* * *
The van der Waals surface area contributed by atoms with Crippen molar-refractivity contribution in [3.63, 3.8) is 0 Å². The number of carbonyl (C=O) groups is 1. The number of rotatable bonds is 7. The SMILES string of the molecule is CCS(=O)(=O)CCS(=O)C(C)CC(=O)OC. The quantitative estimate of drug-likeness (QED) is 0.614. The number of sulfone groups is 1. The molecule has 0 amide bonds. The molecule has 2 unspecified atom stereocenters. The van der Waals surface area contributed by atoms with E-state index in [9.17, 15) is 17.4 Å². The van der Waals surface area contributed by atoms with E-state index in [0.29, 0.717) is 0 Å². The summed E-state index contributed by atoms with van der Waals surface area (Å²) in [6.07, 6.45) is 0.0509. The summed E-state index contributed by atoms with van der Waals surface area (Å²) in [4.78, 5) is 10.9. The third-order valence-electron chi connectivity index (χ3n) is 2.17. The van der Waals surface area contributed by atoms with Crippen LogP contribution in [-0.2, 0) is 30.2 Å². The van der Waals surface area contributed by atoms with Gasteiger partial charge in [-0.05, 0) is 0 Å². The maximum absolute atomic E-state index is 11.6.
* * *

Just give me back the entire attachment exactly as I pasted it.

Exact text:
The van der Waals surface area contributed by atoms with Crippen molar-refractivity contribution in [3.63, 3.8) is 0 Å². The number of carbonyl (C=O) groups is 1. The number of rotatable bonds is 7. The SMILES string of the molecule is CCS(=O)(=O)CCS(=O)C(C)CC(=O)OC. The quantitative estimate of drug-likeness (QED) is 0.614. The number of sulfone groups is 1. The molecule has 0 amide bonds. The molecule has 2 unspecified atom stereocenters. The van der Waals surface area contributed by atoms with E-state index in [9.17, 15) is 17.4 Å². The van der Waals surface area contributed by atoms with E-state index in [0.29, 0.717) is 0 Å². The summed E-state index contributed by atoms with van der Waals surface area (Å²) in [6.07, 6.45) is 0.0509. The summed E-state index contributed by atoms with van der Waals surface area (Å²) in [4.78, 5) is 10.9. The third-order valence-electron chi connectivity index (χ3n) is 2.17. The van der Waals surface area contributed by atoms with Crippen LogP contribution in [-0.2, 0) is 30.2 Å². The van der Waals surface area contributed by atoms with Gasteiger partial charge in [-0.05, 0) is 0 Å². The maximum absolute atomic E-state index is 11.6.